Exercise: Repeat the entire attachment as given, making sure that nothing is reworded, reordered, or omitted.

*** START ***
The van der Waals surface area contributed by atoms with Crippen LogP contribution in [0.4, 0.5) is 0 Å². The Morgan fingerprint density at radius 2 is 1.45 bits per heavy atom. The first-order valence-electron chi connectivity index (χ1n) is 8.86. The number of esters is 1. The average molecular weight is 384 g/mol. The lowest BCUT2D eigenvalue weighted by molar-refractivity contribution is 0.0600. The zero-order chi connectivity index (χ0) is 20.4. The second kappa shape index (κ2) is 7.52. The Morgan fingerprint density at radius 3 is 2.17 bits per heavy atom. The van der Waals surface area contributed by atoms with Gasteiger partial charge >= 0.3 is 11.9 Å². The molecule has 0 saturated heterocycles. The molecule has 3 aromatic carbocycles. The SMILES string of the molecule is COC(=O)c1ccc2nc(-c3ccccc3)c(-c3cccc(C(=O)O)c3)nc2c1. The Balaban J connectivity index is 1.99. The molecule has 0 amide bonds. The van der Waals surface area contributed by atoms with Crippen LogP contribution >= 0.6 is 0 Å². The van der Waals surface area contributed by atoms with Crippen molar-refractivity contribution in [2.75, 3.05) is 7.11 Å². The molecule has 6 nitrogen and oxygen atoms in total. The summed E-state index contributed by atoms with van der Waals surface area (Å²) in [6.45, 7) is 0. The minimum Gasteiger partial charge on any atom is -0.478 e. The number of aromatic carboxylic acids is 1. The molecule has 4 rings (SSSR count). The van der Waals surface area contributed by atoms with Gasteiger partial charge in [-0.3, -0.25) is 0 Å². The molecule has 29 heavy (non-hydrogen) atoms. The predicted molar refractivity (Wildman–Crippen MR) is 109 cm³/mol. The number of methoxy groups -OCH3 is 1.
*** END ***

The van der Waals surface area contributed by atoms with Crippen LogP contribution in [0.4, 0.5) is 0 Å². The Morgan fingerprint density at radius 2 is 1.45 bits per heavy atom. The first-order valence-electron chi connectivity index (χ1n) is 8.86. The number of esters is 1. The average molecular weight is 384 g/mol. The lowest BCUT2D eigenvalue weighted by molar-refractivity contribution is 0.0600. The zero-order chi connectivity index (χ0) is 20.4. The second kappa shape index (κ2) is 7.52. The Morgan fingerprint density at radius 3 is 2.17 bits per heavy atom. The van der Waals surface area contributed by atoms with Gasteiger partial charge >= 0.3 is 11.9 Å². The molecule has 0 saturated heterocycles. The molecule has 3 aromatic carbocycles. The SMILES string of the molecule is COC(=O)c1ccc2nc(-c3ccccc3)c(-c3cccc(C(=O)O)c3)nc2c1. The Balaban J connectivity index is 1.99. The molecule has 0 amide bonds. The van der Waals surface area contributed by atoms with Crippen LogP contribution >= 0.6 is 0 Å². The van der Waals surface area contributed by atoms with Crippen molar-refractivity contribution in [2.75, 3.05) is 7.11 Å². The molecule has 6 nitrogen and oxygen atoms in total. The summed E-state index contributed by atoms with van der Waals surface area (Å²) in [6.45, 7) is 0. The minimum Gasteiger partial charge on any atom is -0.478 e. The number of aromatic carboxylic acids is 1. The molecule has 4 rings (SSSR count). The van der Waals surface area contributed by atoms with Gasteiger partial charge in [-0.3, -0.25) is 0 Å². The molecule has 29 heavy (non-hydrogen) atoms. The predicted molar refractivity (Wildman–Crippen MR) is 109 cm³/mol. The number of methoxy groups -OCH3 is 1.